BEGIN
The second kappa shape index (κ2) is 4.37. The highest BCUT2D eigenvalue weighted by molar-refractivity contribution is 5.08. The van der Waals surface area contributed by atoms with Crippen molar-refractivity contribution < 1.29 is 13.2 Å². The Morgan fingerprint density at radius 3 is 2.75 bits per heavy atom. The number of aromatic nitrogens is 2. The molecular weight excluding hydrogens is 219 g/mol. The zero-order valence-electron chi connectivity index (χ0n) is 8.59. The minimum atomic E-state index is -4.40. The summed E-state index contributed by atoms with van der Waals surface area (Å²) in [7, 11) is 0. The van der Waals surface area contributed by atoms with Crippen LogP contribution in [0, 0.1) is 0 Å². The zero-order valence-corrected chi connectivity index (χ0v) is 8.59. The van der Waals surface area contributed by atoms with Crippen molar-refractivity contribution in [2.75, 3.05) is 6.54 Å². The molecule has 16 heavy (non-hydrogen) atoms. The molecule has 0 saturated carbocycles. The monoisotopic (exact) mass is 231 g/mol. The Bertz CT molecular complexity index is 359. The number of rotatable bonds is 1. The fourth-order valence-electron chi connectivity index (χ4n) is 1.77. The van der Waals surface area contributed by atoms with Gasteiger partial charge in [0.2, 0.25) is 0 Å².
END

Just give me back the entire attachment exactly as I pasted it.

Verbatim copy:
The second kappa shape index (κ2) is 4.37. The highest BCUT2D eigenvalue weighted by molar-refractivity contribution is 5.08. The van der Waals surface area contributed by atoms with Crippen molar-refractivity contribution < 1.29 is 13.2 Å². The Morgan fingerprint density at radius 3 is 2.75 bits per heavy atom. The number of aromatic nitrogens is 2. The molecular weight excluding hydrogens is 219 g/mol. The zero-order valence-electron chi connectivity index (χ0n) is 8.59. The minimum atomic E-state index is -4.40. The summed E-state index contributed by atoms with van der Waals surface area (Å²) in [7, 11) is 0. The van der Waals surface area contributed by atoms with Crippen LogP contribution in [0, 0.1) is 0 Å². The zero-order valence-corrected chi connectivity index (χ0v) is 8.59. The van der Waals surface area contributed by atoms with Crippen molar-refractivity contribution in [2.75, 3.05) is 6.54 Å². The molecule has 16 heavy (non-hydrogen) atoms. The molecule has 0 saturated carbocycles. The monoisotopic (exact) mass is 231 g/mol. The Bertz CT molecular complexity index is 359. The number of rotatable bonds is 1. The fourth-order valence-electron chi connectivity index (χ4n) is 1.77. The van der Waals surface area contributed by atoms with Gasteiger partial charge in [0.2, 0.25) is 0 Å².